The English language has a lot of words. On the whole, we use a little subset of them pretty well, but there are some pairs of words that are often used interchangeably that aren’t actually synonyms.
Sympathy vs. pity
Sympathy is feeling sad for someone else who is sad and in an unfortunate situation.
Pity is also feeling sad for someone, but it has a swirl of condescension in it, and the person being pitied doesn’t necessarily need to be in an unfortunate situation. For example, people have shown pity for the volume of candy and dessert my son eats, but he’s not sad about it.
Straightforward vs. rude
Being direct with another person is not inherently rude. Quite the opposite—often, it is the most polite or humane or appropriate thing to do. We avoid being straightforward because we’re uncomfortable and don’t want to say what we need to say. Or sometimes, we’re just not sure how to say it.
It seems to me that often, we don’t want to hurt the other person, so we don’t say anything. And in some cases, that’s appropriate. (It doesn’t really matter that you don’t love that dress. And do we need to report things happening behind someone else’s back? Occasionally, but not often.) But in cases where it’s causing a problem in your relationship? Or causing the relationship to fail? You need to speak up. Because letting it go and grow—or worse, ghosting—is shitty and causes more pain than the conversation would in the first place. It just relieves you from witnessing the pain that you’re causing.
Don’t be selfish. Figure out a way to say it that is honest but not nasty, and have a conversation.
Nice vs. weak
Honestly, if we could broadly untangle this throughout all the nooks and crannies of the country, our entire country would change drastically for the better.
Ironically, it is people who are not strong enough to be kind who are the most forceful about this.
Truly, being kind is, in many situations, much more difficult than being mean. (I am equating “weak” with “taking the easy way out.”)
The next time you’re in a situation where you’re swearing at another car on the freeway, or angry at the person in front of you in line, or berating your kid for some minor offense, or passive aggressive about your spouse not cleaning up the kitchen again, or making snarky comments about how someone looks, choose to be nice instead. Report back about how easy it is.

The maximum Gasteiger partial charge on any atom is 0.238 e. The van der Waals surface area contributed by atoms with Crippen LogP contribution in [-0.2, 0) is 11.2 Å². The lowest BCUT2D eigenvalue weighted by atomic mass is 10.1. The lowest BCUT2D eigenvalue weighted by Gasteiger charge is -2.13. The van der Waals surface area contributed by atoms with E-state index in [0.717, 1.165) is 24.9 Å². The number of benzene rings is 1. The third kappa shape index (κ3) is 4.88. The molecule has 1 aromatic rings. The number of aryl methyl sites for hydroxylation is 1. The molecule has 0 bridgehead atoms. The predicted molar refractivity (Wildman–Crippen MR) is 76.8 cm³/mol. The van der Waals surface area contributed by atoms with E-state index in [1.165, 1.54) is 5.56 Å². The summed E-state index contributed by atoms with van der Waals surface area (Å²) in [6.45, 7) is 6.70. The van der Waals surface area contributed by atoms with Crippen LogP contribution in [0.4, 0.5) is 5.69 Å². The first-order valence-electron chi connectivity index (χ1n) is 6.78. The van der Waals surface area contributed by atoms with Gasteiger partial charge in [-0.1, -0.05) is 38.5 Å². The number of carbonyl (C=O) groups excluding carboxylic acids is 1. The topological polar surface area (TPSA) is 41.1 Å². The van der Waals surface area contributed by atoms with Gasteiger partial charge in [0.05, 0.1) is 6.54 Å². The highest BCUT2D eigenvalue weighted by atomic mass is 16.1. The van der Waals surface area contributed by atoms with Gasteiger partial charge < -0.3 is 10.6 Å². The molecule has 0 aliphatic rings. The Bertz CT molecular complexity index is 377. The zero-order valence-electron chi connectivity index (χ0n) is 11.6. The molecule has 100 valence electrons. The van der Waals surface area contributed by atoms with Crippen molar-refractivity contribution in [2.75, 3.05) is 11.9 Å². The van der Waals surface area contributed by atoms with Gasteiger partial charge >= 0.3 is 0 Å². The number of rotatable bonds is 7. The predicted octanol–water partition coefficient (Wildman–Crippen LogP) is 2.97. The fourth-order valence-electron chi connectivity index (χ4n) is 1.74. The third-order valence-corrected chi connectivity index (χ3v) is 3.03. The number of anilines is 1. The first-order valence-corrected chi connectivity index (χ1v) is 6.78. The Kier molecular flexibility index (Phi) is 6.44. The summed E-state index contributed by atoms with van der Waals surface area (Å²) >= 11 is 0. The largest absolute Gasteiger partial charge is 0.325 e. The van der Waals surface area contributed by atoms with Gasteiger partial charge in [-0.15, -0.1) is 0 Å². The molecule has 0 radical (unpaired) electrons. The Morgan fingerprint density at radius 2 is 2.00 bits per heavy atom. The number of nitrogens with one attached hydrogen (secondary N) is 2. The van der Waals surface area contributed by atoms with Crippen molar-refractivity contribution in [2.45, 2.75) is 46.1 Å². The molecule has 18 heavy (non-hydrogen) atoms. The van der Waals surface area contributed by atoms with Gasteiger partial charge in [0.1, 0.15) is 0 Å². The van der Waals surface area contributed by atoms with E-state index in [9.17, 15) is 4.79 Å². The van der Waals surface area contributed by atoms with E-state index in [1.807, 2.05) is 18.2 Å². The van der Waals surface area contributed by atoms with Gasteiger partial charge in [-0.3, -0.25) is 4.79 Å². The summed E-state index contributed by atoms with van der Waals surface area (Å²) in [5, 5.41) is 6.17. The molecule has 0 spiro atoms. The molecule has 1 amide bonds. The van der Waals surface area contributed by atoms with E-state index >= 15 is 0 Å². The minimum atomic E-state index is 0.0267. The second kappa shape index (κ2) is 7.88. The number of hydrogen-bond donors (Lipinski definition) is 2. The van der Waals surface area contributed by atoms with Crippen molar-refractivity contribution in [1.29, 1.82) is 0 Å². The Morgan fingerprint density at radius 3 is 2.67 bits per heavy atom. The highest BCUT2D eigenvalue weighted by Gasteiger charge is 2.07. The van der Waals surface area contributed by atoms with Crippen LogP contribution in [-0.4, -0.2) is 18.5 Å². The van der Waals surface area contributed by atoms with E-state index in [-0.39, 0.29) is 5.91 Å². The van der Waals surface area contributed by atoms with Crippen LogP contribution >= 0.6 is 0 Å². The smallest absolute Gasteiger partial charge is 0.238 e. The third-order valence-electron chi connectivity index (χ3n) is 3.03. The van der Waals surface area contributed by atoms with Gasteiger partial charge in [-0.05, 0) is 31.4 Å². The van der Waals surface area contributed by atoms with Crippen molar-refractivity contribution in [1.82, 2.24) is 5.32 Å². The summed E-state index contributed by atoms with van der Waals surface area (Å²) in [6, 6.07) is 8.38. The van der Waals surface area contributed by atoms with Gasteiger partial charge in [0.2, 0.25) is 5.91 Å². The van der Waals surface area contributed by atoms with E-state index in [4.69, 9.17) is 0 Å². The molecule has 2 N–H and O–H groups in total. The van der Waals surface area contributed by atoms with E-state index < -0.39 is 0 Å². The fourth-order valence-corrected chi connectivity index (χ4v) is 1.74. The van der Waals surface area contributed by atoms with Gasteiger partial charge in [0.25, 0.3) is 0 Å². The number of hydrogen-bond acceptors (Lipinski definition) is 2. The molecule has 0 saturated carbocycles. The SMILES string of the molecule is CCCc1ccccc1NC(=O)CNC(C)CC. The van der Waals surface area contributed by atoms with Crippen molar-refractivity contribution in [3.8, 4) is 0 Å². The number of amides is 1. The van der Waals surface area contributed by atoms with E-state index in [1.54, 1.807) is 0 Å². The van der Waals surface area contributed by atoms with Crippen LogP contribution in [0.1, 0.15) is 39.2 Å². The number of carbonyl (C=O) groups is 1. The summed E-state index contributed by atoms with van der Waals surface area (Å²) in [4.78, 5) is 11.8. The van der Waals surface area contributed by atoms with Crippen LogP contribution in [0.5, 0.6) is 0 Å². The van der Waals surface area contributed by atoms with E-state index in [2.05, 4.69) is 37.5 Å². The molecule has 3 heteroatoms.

Also, it is completely possible to have strong, solid boundaries (read: not be a pushover) and still be very kind. One of The Tall Daddy’s sisters and her husband exemplify this (his other siblings are lovely people as well), as does one of my coworkers. I love to be around people like this because it helps me to be better.
Courtesy vs. consent
This ties together the previous two. Directions, corrections, conversations can be straightforward and polite, and they’re not less real or intentional than the same dialogue delivered in anger, in sarcasm, in frustration.
This applies to heterosexual interactions as well, but my ramblings on that became more than what I’d like to include in this post. “Courtesy does not equal consent” is a sufficiently good mantra, guys.
Mean vs. bullying
Everyone, at some point or another is mean. Not everyone is a bully.
In order for something to be bullying, there needs to be intention to be harmful/hurtful, there needs to be an imbalance of power, and behaviors need to be repetitive.
If something happened once, it’s not a bullying situation. If something happened unintentionally, it’s not a bullying situation. If something happened and both people were going at it (versus one going at it and the other either silent or asking them to stop), it’s not a bullying situation.
Bullying is a substantial problem, but by labeling all (or most) negative interpersonal interactions between kids (or all people) as bullying, we’re diluting and confusing the problem and making it harder to deal with.
That said, there are tons of instances of trauma inflicted in a single shot. Just because it’s not bullying doesn’t mean it’s not serious. But label it what it is.
My bad vs. I’m sorry
“My bad” takes ownership of a mistake. But there’s no component of remorse.
“I’m sorry” — unless it’s used in a convoluted way — has the component of remorse.
Using them together would be ideal. (Or some synonym for “my bad” because honestly, I hate that phrase. It has a swath of “flip” in it, and it rubs me the wrong way.)
Stern vs. yelling
Parents hear this often. So do teachers. We speak to a child or children in a stern voice and the story is, “She was yelling at me!” Yelling includes a louder-than-typical voice. Being stern doesn’t.
This post did not address issues like this that use mental health terminology. Those are up tomorrow.
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